In fairness, TCL had shown mini-LED backlighting as part of the 8 Series line at CES last year. But that technology wasn’t widely commercialized in 2019. This year, the company said it will commercialize Vidrian technology in the 8 Series and even bring mini LEDs to mid-range 6 Series TVs later in the year.

Mini-LED benefits

We will be watching the market and offer an update when the mini-LED technology is broadly available. But let’s examine the technology in play. Since the advent of LED-backlit TVs and displays about a decade ago, a key advantage has been the ability to locally dim or brighten select areas of the screen. Control circuits could brighten areas of the screen where there was significant action occurring and even turn backlights off in dark areas, taking the screen to black. The technique greatly improved contrast ratios, and fluorescent backlights could not match the capability.

The first LED-backlit TVs had an array of packaged LEDs directly behind the screen in what was called a direct backlight, and such TVs remained relatively thick to provide room for the backlights given that the beam from each LED required some depth to spread and light its assigned screen area. Soon came edge-lit designs and much thinner TVs. But those products offered fewer backlight control zones for local dimming.

Mini LEDs will offer local dimming on steroids. Consider the TCL Vidrian products. The 75-in. model utilizes 25,000 mini LEDs in the backlight unit. Those LEDs are grouped into 1000 dimming control zones for what the company has called Quantum Contrast or Contrast Control Zones. Those mini LEDs work together with QLED technology to deliver bright saturated colors and completely black capabilities. You never know what to make of a tradeshow demo, but at CES TCL showed the Vidrian TV adjacent to an OLED model and displays of vivid red apples and strawberries were better on the mini-LED TV.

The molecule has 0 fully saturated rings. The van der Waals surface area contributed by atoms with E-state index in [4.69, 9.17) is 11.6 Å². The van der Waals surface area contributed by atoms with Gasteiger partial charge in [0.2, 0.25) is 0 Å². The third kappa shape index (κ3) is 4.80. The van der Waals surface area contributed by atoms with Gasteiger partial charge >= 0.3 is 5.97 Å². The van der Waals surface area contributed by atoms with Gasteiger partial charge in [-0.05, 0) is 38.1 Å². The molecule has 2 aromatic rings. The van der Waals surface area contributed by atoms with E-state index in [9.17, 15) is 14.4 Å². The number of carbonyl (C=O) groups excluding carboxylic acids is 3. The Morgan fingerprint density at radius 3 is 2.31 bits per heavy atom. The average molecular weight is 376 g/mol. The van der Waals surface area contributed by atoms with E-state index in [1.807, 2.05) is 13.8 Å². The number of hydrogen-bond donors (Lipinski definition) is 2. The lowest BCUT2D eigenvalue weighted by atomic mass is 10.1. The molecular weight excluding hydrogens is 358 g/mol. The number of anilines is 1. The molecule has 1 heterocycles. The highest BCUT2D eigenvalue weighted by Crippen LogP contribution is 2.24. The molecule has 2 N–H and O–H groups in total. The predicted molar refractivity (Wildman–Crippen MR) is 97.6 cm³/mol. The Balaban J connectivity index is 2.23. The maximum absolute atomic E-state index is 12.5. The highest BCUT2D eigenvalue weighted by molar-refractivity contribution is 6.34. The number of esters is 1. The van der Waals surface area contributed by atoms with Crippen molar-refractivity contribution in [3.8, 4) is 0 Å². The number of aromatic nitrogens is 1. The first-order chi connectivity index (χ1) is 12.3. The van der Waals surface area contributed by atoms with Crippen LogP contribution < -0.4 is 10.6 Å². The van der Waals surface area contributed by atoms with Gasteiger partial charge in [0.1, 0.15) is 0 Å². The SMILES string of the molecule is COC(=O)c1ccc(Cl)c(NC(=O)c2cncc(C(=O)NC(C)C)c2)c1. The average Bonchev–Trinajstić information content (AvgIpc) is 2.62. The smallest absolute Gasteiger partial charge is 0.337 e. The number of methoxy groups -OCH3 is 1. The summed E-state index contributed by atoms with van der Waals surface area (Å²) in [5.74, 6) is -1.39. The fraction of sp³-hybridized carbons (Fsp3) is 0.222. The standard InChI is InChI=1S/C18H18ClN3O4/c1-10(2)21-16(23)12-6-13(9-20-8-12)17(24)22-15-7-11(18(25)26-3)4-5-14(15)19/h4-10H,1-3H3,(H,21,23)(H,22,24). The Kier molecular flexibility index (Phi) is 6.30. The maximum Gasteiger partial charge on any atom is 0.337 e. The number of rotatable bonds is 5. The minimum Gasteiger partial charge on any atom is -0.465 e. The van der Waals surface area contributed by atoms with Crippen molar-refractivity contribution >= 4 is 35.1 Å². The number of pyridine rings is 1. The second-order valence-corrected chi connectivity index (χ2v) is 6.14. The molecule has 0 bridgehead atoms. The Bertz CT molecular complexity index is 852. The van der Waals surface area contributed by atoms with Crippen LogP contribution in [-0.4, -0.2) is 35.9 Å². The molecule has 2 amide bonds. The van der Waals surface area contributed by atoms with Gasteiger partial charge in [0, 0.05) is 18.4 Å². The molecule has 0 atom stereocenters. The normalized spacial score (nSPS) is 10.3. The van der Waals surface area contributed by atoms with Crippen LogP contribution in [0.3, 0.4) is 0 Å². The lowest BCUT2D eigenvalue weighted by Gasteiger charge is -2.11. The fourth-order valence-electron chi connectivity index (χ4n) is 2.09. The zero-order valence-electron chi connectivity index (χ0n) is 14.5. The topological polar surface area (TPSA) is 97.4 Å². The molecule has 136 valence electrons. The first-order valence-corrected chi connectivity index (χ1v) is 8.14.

Cost and obstacles

The challenges of mini LED are obvious. You have to place 25,000 LEDs on some sort of backlight substrate in the manufacturing process, and you need to add a lot of driver circuits to control those LEDs — challenges that just escalate in the next evolution to micro LED. TCL will not say a lot about its implementation, but the company did provide images of the backlight layer shown in Fig. 2.

The LEDs are placed on a glass substrate along with the conductive traces to connect the LEDs in a matrix. That glass backlight unit becomes part of the layered sandwich that is the display panel. The LEDs in such a mini-LED backlight are very close to the LCD, providing better accuracy and uniformity, according to TCL. And the technology yields the thin profile of edge lighting with far better pictures.

TCL made one additional change in the Vidrian TV design relative to the first mini-LED TV shown a year ago. The backlight system on the first TV used a passive matrix design where only one side of the LED switched on and off. The Vidrian design uses an active matrix backlight where the connection to the anode and cathode of the LED is switched. The active matrix design can deliver faster response, less crosstalk, and fewer driver ICs — but at the cost of implementing transistors and capacitors on the backlight substrate. We will dig deeper in a future article.

Other mini-LED applications at CES

Mini-LED technology will be utilized in other types of displays. At CES, both Asus and Acer showed PC monitors in the 30-in. and larger range that use mini-LED backlighting. Primarily, these products are used by PC gaming enthusiasts, although prices for now will virtually limit applicability to the professional level. Acer’s 32-in. Predator X32 offers 3840×2160 resolution. The mini-LED backlight will deliver 1152 dimming zones — even more than the 75-in. TCL TV — and will sell for around $3600.

Asus, meanwhile, has some similar monitors but also a notebook PC called the ROG Zephyrus G14 that made unique use of what the company said were mini LEDs. The outer lid of the notebook has an array of 1000 LEDs that a user can customize with GIFs or scrolling text.